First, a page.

In 2006, a college kid talked me off Myspace and onto Facebook by insisting that Facebook was orderly while Myspace was emo and messy. That kid was right. Facebook is not passionate; it’s blandly sentimental. It runs on Mister Rogers stuff: shares and friends and likes. Grandparents and fortysomethings are not spooked by it. Like the animated confetti that speckles Facebook’s anodyne interface, our lives on Facebook—the bios and posts—seem to belong to us and not to the company’s massive statehouse, which looks on indifferently as we coo over pups and newborns. (Or is it a penal colony? In any case, it keeps order.) Facebook just is the internet to huge numbers of people. Voters, in other words.
But that order is an illusion. Nothing about Facebook is intrinsically organized or self-regulating. Its terms of service change fitfully, as do its revenue centers and the ratio of machine learning to principled human stewardship in making its wheels turn. The sheen of placidity is an effect of software created by the same mind that first launched Facemash—a mean-spirited hot-or-not comparison site—but then reinvented it as Facebook, an “online directory,” to prevent anyone from shutting it down. The site was designed to make the libertarian chaos of the web look trustworthy, standing against the interfaces of kooky YouTube and artsy Myspace. Those places were Burning Man. Facebook was Harvard.
Siva Vaidhyanathan, whose book about Facebook, Anti-Social Media, comes out next year, describes Zuckerberg as a bright man who would have done well to finish his education. As Vaidhyanathan told me, “He lacks an appreciation for nuance, complexity, contingency, or even difficulty. He lacks a historical sense of the horrible things that humans are capable of doing to each other and the planet.”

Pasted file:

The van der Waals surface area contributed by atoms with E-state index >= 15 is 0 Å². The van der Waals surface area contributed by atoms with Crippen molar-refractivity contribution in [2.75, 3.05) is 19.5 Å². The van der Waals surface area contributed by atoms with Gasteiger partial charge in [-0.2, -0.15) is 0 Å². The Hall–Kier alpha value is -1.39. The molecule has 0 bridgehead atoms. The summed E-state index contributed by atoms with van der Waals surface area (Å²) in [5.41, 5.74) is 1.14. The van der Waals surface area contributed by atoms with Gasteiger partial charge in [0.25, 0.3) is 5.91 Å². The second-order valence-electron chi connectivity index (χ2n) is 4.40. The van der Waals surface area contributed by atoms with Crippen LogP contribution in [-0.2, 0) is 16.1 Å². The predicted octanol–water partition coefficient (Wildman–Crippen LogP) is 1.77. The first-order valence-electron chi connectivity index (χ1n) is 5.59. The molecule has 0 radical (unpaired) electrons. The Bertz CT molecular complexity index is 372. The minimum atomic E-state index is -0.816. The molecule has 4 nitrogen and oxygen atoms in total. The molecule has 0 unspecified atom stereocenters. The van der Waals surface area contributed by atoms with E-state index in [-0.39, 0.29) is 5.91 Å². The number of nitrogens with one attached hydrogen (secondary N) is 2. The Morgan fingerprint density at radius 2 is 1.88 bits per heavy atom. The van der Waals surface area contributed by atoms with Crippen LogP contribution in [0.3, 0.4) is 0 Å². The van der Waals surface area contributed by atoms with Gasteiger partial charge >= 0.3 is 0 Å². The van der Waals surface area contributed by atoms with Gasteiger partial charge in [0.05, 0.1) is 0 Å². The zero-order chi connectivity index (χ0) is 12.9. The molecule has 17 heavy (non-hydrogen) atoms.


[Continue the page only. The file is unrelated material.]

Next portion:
Zuckerberg may just lack the moral framework to recognize the scope of his failures and his culpability. Like Robertson, he was a defiant hotshot when he launched Facebook. Maybe he still is. It’s hard to imagine he will submit to truth and reconciliation, or use Facebook’s humiliation as a chance to reconsider its place in the world. Instead, he will likely keep lawyering up and gun it on denial and optics, as he has during past litigation and conflict.
To be sure, unlike on 9/11, there are no mass casualties; there’s no flaming wreckage. But that may only heighten how important it is for Zuckerberg to take responsibility. Because there are 2 billion of us on Facebook. We’re all inside his tower. And, heaven help us, we have nowhere else to go.
This article will appear in the November issue. Subscribe here.